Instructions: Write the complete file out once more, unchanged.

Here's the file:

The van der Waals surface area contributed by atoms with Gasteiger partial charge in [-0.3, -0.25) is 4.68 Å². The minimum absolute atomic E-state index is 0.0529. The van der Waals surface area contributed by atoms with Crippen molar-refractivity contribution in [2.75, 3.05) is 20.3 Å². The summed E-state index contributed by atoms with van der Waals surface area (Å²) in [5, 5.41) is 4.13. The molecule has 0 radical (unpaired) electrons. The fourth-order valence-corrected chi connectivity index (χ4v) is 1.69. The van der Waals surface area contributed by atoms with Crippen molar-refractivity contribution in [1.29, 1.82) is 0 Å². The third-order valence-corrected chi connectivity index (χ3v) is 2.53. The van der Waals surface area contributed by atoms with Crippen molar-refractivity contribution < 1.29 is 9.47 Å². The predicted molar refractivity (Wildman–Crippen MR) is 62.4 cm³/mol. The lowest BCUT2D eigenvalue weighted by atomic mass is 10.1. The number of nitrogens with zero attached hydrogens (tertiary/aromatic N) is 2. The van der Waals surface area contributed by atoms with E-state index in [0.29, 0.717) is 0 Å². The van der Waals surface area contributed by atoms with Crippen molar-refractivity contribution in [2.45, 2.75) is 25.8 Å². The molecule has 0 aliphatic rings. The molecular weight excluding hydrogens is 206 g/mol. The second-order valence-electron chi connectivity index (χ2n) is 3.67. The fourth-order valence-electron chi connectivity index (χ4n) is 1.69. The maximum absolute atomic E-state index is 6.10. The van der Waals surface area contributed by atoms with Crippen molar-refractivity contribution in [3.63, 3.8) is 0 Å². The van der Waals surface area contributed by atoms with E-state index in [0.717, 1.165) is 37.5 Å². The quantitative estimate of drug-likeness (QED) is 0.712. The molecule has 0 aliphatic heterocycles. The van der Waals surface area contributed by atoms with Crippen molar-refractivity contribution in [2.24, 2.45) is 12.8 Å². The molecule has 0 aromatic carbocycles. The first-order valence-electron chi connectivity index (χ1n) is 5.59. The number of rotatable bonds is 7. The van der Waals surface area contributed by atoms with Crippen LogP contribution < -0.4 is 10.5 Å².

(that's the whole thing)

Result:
The van der Waals surface area contributed by atoms with Gasteiger partial charge in [-0.3, -0.25) is 4.68 Å². The minimum absolute atomic E-state index is 0.0529. The van der Waals surface area contributed by atoms with Crippen molar-refractivity contribution in [2.75, 3.05) is 20.3 Å². The summed E-state index contributed by atoms with van der Waals surface area (Å²) in [5, 5.41) is 4.13. The molecule has 0 radical (unpaired) electrons. The fourth-order valence-corrected chi connectivity index (χ4v) is 1.69. The van der Waals surface area contributed by atoms with Crippen molar-refractivity contribution in [1.29, 1.82) is 0 Å². The third-order valence-corrected chi connectivity index (χ3v) is 2.53. The van der Waals surface area contributed by atoms with Crippen molar-refractivity contribution < 1.29 is 9.47 Å². The predicted molar refractivity (Wildman–Crippen MR) is 62.4 cm³/mol. The lowest BCUT2D eigenvalue weighted by atomic mass is 10.1. The number of nitrogens with zero attached hydrogens (tertiary/aromatic N) is 2. The van der Waals surface area contributed by atoms with E-state index in [0.29, 0.717) is 0 Å². The van der Waals surface area contributed by atoms with Crippen molar-refractivity contribution in [2.45, 2.75) is 25.8 Å². The molecule has 0 aliphatic rings. The molecular weight excluding hydrogens is 206 g/mol. The second-order valence-electron chi connectivity index (χ2n) is 3.67. The fourth-order valence-electron chi connectivity index (χ4n) is 1.69. The maximum absolute atomic E-state index is 6.10. The van der Waals surface area contributed by atoms with Crippen molar-refractivity contribution in [3.63, 3.8) is 0 Å². The van der Waals surface area contributed by atoms with E-state index in [0.717, 1.165) is 37.5 Å². The quantitative estimate of drug-likeness (QED) is 0.712. The molecule has 0 aliphatic heterocycles. The van der Waals surface area contributed by atoms with Crippen molar-refractivity contribution in [2.24, 2.45) is 12.8 Å². The molecule has 0 aromatic carbocycles. The first-order valence-electron chi connectivity index (χ1n) is 5.59. The number of rotatable bonds is 7. The van der Waals surface area contributed by atoms with Crippen LogP contribution < -0.4 is 10.5 Å².